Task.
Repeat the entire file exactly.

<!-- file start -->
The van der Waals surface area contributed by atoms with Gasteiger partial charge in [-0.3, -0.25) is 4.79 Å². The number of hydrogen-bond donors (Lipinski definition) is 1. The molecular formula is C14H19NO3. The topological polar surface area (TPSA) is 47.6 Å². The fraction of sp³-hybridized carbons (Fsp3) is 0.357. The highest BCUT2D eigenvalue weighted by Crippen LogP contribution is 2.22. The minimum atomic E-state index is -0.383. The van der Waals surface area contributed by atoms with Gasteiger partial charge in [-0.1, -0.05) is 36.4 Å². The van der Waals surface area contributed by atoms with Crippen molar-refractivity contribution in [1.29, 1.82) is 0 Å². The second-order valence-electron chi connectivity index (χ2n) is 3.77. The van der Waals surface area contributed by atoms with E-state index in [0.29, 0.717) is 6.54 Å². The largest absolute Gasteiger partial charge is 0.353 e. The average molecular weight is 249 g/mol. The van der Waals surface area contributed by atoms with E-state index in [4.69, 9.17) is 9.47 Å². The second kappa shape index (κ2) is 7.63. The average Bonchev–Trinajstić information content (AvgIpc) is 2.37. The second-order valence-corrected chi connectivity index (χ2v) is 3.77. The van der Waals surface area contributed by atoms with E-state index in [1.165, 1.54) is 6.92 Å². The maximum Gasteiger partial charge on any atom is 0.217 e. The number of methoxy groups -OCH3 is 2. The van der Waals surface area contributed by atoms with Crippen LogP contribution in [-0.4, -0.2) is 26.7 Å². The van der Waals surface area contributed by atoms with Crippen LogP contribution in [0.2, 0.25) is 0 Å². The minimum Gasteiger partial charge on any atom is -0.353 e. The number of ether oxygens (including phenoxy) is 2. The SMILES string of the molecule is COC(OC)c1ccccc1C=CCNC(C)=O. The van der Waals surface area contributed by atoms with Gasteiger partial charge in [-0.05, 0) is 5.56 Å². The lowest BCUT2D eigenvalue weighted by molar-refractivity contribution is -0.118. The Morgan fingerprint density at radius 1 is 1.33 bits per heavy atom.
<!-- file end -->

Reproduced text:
The van der Waals surface area contributed by atoms with Gasteiger partial charge in [-0.3, -0.25) is 4.79 Å². The number of hydrogen-bond donors (Lipinski definition) is 1. The molecular formula is C14H19NO3. The topological polar surface area (TPSA) is 47.6 Å². The fraction of sp³-hybridized carbons (Fsp3) is 0.357. The highest BCUT2D eigenvalue weighted by Crippen LogP contribution is 2.22. The minimum atomic E-state index is -0.383. The van der Waals surface area contributed by atoms with Gasteiger partial charge in [-0.1, -0.05) is 36.4 Å². The van der Waals surface area contributed by atoms with Crippen molar-refractivity contribution in [1.29, 1.82) is 0 Å². The second-order valence-electron chi connectivity index (χ2n) is 3.77. The van der Waals surface area contributed by atoms with E-state index in [0.29, 0.717) is 6.54 Å². The largest absolute Gasteiger partial charge is 0.353 e. The average molecular weight is 249 g/mol. The van der Waals surface area contributed by atoms with E-state index in [4.69, 9.17) is 9.47 Å². The second kappa shape index (κ2) is 7.63. The average Bonchev–Trinajstić information content (AvgIpc) is 2.37. The second-order valence-corrected chi connectivity index (χ2v) is 3.77. The van der Waals surface area contributed by atoms with E-state index in [1.165, 1.54) is 6.92 Å². The maximum Gasteiger partial charge on any atom is 0.217 e. The number of methoxy groups -OCH3 is 2. The van der Waals surface area contributed by atoms with Crippen LogP contribution in [-0.4, -0.2) is 26.7 Å². The van der Waals surface area contributed by atoms with Crippen LogP contribution in [0.2, 0.25) is 0 Å². The minimum Gasteiger partial charge on any atom is -0.353 e. The number of ether oxygens (including phenoxy) is 2. The SMILES string of the molecule is COC(OC)c1ccccc1C=CCNC(C)=O. The van der Waals surface area contributed by atoms with Gasteiger partial charge in [-0.05, 0) is 5.56 Å². The lowest BCUT2D eigenvalue weighted by molar-refractivity contribution is -0.118. The Morgan fingerprint density at radius 1 is 1.33 bits per heavy atom.